The recent efforts made by the Mps to expand the National Oil Corporation gas stations across the country might be a reprieve to fuel consumers in Kenya who have for a long time suffered in the hands of oil cartels.
Cartels in the oil industry have been known for their efforts to frustrate Government’s regulatory measures and disrupt economic stability for them to continue to thrive in scarcity and general hardships.
This has largely been contributed to by the fact that the oil sector is controlled by very few companies that always strive to maximize their profits in this lucrative oil market.
The inefficiency exhibited by the Energy Regulatory Commission (ERC) and the National Oil Corporation of Kenya (Nock) in curbing the consumer from hiked prices has also provided a leeway for these cartels to siphon public money.
Although NOCK, 100 percent owned by the Government, was established three decades ago with a mandate of participating in all aspects of the Kenyan petroleum industry it has failed in its duty of creating an offset in the oil market which has been thrown off the balance by the cartels with an realistic pump prices.
Nock which is involved in upstream activities such as exploration, geological research, and production; and in downstream activities such as maintenance of a petroleum products retail network lacks the capacity to take charge of the oil industry which is largely controlled by multi international companies.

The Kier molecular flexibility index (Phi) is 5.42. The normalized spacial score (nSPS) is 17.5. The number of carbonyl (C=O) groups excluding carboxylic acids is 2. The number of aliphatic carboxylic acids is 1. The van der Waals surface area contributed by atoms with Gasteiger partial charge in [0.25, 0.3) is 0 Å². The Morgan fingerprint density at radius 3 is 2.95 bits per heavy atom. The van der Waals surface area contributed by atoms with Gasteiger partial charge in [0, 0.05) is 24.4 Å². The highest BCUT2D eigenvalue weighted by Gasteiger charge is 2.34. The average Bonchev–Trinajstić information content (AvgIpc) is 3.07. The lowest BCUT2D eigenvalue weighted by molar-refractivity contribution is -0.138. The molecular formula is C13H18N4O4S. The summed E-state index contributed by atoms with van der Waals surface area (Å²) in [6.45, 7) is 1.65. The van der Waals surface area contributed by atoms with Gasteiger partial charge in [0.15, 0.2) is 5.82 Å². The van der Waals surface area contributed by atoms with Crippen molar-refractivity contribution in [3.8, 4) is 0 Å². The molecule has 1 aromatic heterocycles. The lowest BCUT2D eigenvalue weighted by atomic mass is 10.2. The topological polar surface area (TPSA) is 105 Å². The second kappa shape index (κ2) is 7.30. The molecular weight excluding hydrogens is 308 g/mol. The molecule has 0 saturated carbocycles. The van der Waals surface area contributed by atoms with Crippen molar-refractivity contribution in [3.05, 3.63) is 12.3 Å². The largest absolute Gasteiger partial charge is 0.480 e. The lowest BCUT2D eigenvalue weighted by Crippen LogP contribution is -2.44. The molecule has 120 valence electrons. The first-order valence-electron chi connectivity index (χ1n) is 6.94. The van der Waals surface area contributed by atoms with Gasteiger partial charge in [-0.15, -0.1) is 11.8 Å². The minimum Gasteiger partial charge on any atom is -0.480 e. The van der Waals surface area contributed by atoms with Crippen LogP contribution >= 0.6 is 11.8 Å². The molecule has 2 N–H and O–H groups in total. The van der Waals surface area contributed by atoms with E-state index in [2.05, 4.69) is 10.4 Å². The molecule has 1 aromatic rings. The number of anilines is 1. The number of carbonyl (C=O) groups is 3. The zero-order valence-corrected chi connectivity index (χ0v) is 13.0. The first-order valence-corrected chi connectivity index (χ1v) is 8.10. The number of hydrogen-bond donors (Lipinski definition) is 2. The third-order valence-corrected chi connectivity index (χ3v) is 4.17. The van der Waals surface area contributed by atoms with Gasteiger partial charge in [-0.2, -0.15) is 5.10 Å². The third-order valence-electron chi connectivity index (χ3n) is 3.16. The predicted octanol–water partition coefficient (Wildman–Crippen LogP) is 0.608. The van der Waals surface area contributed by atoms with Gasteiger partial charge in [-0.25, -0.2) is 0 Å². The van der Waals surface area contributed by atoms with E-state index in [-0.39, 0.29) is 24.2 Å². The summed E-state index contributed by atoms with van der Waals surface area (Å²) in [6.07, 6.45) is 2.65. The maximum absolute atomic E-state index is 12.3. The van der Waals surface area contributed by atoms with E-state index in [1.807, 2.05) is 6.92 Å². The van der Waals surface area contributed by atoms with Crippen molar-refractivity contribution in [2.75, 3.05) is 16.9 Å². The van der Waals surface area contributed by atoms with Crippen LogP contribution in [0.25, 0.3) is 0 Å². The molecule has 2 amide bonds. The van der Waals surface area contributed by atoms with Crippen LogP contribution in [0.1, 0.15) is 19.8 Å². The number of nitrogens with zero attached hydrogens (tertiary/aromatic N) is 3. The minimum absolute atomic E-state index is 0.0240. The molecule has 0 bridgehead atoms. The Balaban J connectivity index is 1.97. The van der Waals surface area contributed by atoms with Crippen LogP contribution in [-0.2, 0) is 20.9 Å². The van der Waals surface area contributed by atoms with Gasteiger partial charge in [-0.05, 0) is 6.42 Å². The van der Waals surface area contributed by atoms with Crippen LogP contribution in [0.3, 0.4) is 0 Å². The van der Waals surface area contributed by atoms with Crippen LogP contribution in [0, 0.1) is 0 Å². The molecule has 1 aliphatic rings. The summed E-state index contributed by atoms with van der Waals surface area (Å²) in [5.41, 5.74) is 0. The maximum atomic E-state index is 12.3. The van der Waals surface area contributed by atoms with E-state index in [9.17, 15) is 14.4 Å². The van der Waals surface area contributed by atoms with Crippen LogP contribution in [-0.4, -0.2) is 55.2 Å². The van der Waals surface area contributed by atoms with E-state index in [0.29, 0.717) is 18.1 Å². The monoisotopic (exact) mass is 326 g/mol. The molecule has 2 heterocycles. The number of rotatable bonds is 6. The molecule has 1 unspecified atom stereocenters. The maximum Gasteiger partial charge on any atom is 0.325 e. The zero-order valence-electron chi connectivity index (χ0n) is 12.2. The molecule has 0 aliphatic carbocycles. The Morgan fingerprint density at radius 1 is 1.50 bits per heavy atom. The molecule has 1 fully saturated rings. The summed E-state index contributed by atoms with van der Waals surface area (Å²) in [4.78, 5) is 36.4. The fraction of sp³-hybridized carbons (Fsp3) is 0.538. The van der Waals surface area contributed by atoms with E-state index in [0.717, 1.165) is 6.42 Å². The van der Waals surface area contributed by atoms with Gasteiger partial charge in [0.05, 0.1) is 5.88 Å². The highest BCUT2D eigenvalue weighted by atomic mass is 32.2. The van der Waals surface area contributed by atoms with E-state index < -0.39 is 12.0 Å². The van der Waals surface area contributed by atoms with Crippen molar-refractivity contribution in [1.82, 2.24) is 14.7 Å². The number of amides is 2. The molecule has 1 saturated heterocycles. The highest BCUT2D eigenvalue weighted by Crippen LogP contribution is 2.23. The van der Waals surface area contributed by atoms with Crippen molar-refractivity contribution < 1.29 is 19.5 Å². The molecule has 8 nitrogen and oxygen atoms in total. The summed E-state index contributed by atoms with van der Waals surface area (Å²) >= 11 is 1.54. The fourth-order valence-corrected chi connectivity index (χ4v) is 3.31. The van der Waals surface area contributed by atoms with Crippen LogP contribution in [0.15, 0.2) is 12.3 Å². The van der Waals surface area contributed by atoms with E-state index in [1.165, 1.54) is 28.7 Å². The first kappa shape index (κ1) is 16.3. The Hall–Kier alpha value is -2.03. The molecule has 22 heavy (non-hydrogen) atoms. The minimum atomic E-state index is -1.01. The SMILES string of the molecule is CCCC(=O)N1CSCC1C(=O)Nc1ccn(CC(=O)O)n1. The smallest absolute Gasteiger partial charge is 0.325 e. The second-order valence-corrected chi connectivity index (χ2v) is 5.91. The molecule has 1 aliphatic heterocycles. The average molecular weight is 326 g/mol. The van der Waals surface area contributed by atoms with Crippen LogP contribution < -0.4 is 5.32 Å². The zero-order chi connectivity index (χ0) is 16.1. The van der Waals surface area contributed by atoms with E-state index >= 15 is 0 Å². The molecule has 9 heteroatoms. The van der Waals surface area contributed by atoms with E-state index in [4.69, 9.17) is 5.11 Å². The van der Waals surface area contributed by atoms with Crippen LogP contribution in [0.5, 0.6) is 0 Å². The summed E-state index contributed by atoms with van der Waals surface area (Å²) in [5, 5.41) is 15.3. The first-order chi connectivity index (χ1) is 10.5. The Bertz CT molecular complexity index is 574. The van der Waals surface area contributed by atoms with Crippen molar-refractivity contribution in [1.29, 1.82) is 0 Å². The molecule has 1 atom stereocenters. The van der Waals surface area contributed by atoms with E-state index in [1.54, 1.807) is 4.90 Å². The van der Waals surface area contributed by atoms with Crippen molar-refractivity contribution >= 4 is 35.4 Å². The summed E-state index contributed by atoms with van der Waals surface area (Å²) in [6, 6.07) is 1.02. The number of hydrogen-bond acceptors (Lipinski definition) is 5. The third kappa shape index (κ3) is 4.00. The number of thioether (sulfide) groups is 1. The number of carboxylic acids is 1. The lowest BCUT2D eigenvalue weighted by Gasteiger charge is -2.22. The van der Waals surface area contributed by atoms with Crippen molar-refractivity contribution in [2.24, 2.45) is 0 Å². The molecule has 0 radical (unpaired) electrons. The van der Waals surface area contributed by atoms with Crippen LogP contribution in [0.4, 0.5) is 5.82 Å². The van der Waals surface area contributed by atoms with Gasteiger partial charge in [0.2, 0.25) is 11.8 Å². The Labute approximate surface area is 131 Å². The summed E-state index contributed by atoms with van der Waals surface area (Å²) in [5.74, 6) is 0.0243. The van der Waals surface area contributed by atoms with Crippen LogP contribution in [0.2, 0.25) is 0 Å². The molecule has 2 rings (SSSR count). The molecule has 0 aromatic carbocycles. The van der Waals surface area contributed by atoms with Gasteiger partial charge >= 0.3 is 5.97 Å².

This is believed to have informed Members of Parliament to propose Ksh2billion to boost Nock to expand its retail business which in the long run will shield Kenyans currently paying through the nose to purchase basic commodities such food from exploitation by the oil cartels.
Nock told the MPs that it needed Ksh1 billion for “retail expansion” and Ksh 1.6 billion to build a petroleum terminal and a truck-loading facility in Mombasa.
This call comes at a time when all other oil marketers except Nock adjusted their pump prices upward by Ksh.3 per liter for super petrol and kerosene to match up with recent ERC’s fuel prices review.
The state owned Corporation reduced pump prices by Ksh2 per litre to sell at Ksh119.10 for super petrol and for Ksh107.40 diesel.
Nock’s limited retail network is likely to limit its effectiveness against its rivals but the move by MPs is expected to ensure that the country is not exposed to these manipulative multinationals.